The best reading experience is a critical as well as creative one. In critically interpreting the text a reader creatively reads it. By the very nature of language, any and every text is ambiguous, allowing for “correct” readings, misreadings, and layered readings. These readings, however, become slanted and biased when the narrator is not objective and allows their voice, their thoughts, feelings, or opinions to enter into the story, thereby controlling how the narrative is read and how the subject (think scholarly nonfiction) is perceived, and ultimately stands in judgment of the historical figures or the fictional characters. This leads to the reader being unable to read with an unaffected mind, free of outside influence, hence disabling a reading that is nonjudgmental and unbiased.
Even if the narrator does not insert his judgment or subjectivity into the narrative the reader quite often cannot help being influenced in their reading by the preface or introduction to a scholarly text by the writer (or editor) who did not pen the work itself or by its reviews. With the digital revolution and social media, book reviews are omnipresent, not just in highly esteemed newspapers, magazines, and peer-reviewed journals, and so readers are easily bombarded by readers’ judgments everywhere on the Internet, and not just on booksellers’ websites like Amazon and B&N, but on sites such as Goodreads and literary-minded blogs like my own. I will not go into how qualified (or unbiased) these readers may or may not be to offer the reviews they do, but I will say that online reviews by everyday readers are highly influential, and although they may not directly influence your interpretation of the text, they do have an impact on whether or not you purchase the book. I have purchased books based on glowing reviews and have steered clear of those that have received very caustic ones.
And then there’s the book cover! The true art of selling a book is certainly in how you make a name for it with its covers. Back cover blurbs have aided me in making a decision about whether or not I should buy a book on many occasions, and I have and have not bought books based on the editorial summaries that appear on back covers and inside flaps. I have also bought books based on the beauty of their cover art (both hard cover and paperback editions) and have purchased books (or not) based on their titles. For those of you who are interested in self-publishing, titles are fundamentally important and so are subtitles, as they offer a starting point for the reader on the map of what they will be reading about (especially in scholarly works). I have been quite seduced by titles, subtitles, and back cover blurbs, but many have frightened me as well, and so whether for better or worse, I have run from them, never knowing if what is written on the pages within is as terrifying as the covers made the book out to be.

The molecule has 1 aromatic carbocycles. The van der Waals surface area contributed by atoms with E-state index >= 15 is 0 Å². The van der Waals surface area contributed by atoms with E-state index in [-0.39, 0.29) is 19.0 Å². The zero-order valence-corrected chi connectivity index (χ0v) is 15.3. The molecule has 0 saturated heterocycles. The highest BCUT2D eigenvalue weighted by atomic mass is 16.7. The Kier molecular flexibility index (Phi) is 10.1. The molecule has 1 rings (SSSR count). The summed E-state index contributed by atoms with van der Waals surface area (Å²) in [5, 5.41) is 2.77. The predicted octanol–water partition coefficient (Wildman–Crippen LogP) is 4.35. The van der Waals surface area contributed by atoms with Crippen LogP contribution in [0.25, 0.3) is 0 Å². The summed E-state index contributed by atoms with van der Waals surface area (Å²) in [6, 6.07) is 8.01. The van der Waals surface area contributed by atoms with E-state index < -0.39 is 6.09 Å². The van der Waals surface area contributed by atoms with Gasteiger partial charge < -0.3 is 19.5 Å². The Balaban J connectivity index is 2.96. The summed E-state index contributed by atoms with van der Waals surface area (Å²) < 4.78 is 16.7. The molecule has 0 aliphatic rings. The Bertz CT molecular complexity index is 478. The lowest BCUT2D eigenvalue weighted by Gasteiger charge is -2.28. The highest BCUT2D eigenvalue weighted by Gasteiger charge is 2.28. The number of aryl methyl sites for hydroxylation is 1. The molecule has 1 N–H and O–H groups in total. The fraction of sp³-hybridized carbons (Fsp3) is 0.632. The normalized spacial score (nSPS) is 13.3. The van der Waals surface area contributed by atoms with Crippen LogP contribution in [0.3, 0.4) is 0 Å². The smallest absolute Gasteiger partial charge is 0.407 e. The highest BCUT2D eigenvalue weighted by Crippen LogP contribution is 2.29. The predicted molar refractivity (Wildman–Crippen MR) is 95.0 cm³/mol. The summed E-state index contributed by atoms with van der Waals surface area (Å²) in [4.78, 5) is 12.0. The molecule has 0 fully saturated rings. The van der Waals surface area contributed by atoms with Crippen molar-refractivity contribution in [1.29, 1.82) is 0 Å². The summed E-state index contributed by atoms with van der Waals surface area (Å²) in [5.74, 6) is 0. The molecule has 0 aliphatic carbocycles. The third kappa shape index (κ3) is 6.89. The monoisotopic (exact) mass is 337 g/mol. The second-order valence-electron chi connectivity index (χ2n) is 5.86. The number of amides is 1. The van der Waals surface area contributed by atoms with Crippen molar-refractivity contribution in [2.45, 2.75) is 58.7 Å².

Key to marketing and selling anything is playing upon the consumer’s emotions, and these hotspots are easily manipulated by those who use language as a tool to accomplish their agendas, whether noble or malignant. In the case of publishers, the bottom line is that they are in business to make a profit, as are all companies, and they do this by selling books through any and all marketing and advertising avenues available to them, including blurbs by famous authors or celebrities or reviews by established critics, and by utilizing the power of language itself to play upon your thoughts and feelings.
Alongside publishing’s traditional methods we have social media and book-centric blogs and websites that have become the new word of mouth—massive, powerful tools in globally raising or lowering the value of a book and its message. And so in the end an objective reader is hard to find, if not impossible, since in the hyper-connected global village that is soon to become a metropolis that we all live in we have no clear path to completely cutting ourselves off from the outside world. At any and all times someone or something somewhere is influencing us, even history and culture have very big hands in developing our perceptions and characters, and so objectivity is extremely difficult if not utterly impossible because we have become trapped in the growing web of a technologically advanced world whose threads are not always visible, clear, or benign.